Below is what I consider to be the disadvantages of Git – when compared to subversion. I should point out that these are just my niggles with git – I still prefer it over subversion because stashing is cool, and there is always less merging when using Git.
Git uses “hashes” which are completely unreadable for humans – it makes revision tracking difficult to process mentally. For git fan-boys, don’t try to deny to this argument, it just wont work; instead hang your head in shame, or just change the subject, comebacks to this one won’t stick.
This has got to be the worst part of git. I consider this a deal-breaker for many projects – some projects shouldn’t use Git because of this one single feature.
Git does not allow partial checkouts of repositories, so either you live with entire repository checkouts, or use “submodules” as a bad excuse for partial checkouts. Not having partial checkouts is very annoying, and using submodules to facilitate it is like using a machete to cut your fingernails – good luck with that!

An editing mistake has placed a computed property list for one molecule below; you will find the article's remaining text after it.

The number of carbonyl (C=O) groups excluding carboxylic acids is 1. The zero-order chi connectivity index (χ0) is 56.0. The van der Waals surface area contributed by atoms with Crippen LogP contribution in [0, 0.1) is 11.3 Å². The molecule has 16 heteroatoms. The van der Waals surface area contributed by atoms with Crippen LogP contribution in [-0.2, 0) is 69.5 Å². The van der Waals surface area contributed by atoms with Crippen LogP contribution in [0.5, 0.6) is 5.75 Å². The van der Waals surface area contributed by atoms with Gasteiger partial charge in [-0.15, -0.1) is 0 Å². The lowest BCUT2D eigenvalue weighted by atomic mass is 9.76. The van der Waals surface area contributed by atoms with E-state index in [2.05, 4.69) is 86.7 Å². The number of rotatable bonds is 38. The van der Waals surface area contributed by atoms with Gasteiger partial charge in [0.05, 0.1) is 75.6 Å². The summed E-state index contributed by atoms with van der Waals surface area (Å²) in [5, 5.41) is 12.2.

Why is git so verbose?
Working Copy Status
When I do “svn status” in subversion – I get a list of files and their status’ along the left. Parsing this information at a glance is easy – it follows the same principles as “ls -l” – convention is good – I’m already used to it, I don’t have to learn something new.
When nothing has changed in my working copy and I do “svn status”, I get nothing. Sweet!
Try the same in git and I get:
# On branch master
nothing to commit (working directory clean)
Why do I have to mentally parse process 2 lines and 9 words to find out NOTHING has changed? Surely this is the definition of poor communication?
Why do I have to “add” files that have changed, before I commit them. They are already in the repos – if I didn’t want them version controlled and committed on change, I wouldn’t have added them to the repository in the first place. No, I don’t want to use the -a flag – I just want the commit command to make sense.